# Concrete syzygy generators

Consider $g_1=x^2, g_2=y^2, g_3=xy+yz\in k[x,y,z]$ with a field $k$. We consider the reverse lexicographic order, and put $x>y>z$. I want to find the generators of the syzygies.

Eisenbud CA book, p739, exercise 15.27, says that it is $$(y^2,-x^2,0),(0,x+z,-y),((x+z)y,0,-x^2).$$

However my computation yields $$(y^2,-x^2,0),(0,x+z,-y),(y,0,-x+z).$$

Which is the correct generators?

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Tom, you need to go back to some of your previous questions and accept the best answers by clicking the check mark between the voting arrows. That's how people can tell a question doesn't need any more attention. – Kevin Carlson Sep 27 '12 at 11:58
Thank you Kevin. – Tom Sep 27 '12 at 12:08
But in my understanding,I have voted for best answers of almost all of my questions. It is enough to click the upward arrow beside the answer, isn't it? Or don't I understand the system of stackexchange? – Tom Sep 27 '12 at 12:11
Oh, not the upward arrow but the check mark! I did it just right now! Thank you. – Tom Sep 27 '12 at 12:16
Thanks for doing that! – Kevin Carlson Sep 27 '12 at 12:33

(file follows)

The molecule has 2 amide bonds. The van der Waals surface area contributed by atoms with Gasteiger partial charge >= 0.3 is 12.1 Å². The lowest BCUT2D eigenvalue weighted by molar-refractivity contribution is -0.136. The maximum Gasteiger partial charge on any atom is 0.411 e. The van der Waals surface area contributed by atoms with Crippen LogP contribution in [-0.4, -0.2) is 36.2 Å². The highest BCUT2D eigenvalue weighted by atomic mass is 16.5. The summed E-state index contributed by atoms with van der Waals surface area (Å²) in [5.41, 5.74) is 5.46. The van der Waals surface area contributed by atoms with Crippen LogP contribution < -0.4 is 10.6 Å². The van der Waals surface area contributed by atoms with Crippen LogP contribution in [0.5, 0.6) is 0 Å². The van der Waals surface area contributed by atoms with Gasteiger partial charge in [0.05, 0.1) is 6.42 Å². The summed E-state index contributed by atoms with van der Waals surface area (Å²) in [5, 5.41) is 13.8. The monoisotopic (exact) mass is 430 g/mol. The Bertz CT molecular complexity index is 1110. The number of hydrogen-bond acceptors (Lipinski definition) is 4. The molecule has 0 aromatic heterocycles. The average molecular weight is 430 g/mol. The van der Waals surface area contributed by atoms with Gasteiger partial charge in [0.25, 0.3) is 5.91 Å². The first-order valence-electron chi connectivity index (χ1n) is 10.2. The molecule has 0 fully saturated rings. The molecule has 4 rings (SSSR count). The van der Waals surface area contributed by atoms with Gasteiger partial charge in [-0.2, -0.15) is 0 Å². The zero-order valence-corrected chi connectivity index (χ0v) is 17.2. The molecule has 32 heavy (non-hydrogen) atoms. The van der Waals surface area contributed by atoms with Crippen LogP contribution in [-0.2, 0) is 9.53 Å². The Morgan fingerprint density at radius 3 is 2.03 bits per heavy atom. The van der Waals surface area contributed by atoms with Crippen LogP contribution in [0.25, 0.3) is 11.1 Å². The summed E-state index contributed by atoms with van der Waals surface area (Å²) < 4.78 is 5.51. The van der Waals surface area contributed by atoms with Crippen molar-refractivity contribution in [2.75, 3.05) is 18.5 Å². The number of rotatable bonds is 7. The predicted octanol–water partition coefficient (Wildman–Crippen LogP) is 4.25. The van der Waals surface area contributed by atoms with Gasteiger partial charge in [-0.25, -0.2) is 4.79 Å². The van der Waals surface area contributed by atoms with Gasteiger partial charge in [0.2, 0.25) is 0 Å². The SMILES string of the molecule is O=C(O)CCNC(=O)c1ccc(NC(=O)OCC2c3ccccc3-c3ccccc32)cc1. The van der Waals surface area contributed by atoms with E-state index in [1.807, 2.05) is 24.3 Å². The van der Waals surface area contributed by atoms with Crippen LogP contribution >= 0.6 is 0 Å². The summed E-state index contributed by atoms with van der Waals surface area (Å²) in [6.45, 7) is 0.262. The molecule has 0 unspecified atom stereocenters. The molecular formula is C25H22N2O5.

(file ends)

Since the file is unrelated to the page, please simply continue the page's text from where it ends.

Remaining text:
Eisenbud has got it right here. You can check directly that your third proposed generator is not an element of the kernel of the map from the free $k[x,y,z]$-module on basis $g_1,g_2,g_3$ to $(g_1,g_2,g_3)\subseteq k[x,y,z]$: $(y,0,-x+z)$ maps to $x^2y-x^2y-xyz+xyz+yz^2=yz^2$. On the other hand $((x+z)y,0,-x^2)$ maps to $x^3y+x^2yz-x^3y-x^2yz=0$.
Thank you. I understood why mine is wrong and why his is correct. But how can we find his? I know its Grobner basis is $g_1,g_2,g_3,yz^2$. – Tom Sep 27 '12 at 13:17
I don't know anything about Grobner bases, but all it takes to find these is to put $g_i$ and $g_j$ in each other's coordinate for each pair $i,j$ and divide out the greatest common factor. I suppose that sort of method isn't robust enough to use in general. – Kevin Carlson Sep 27 '12 at 21:44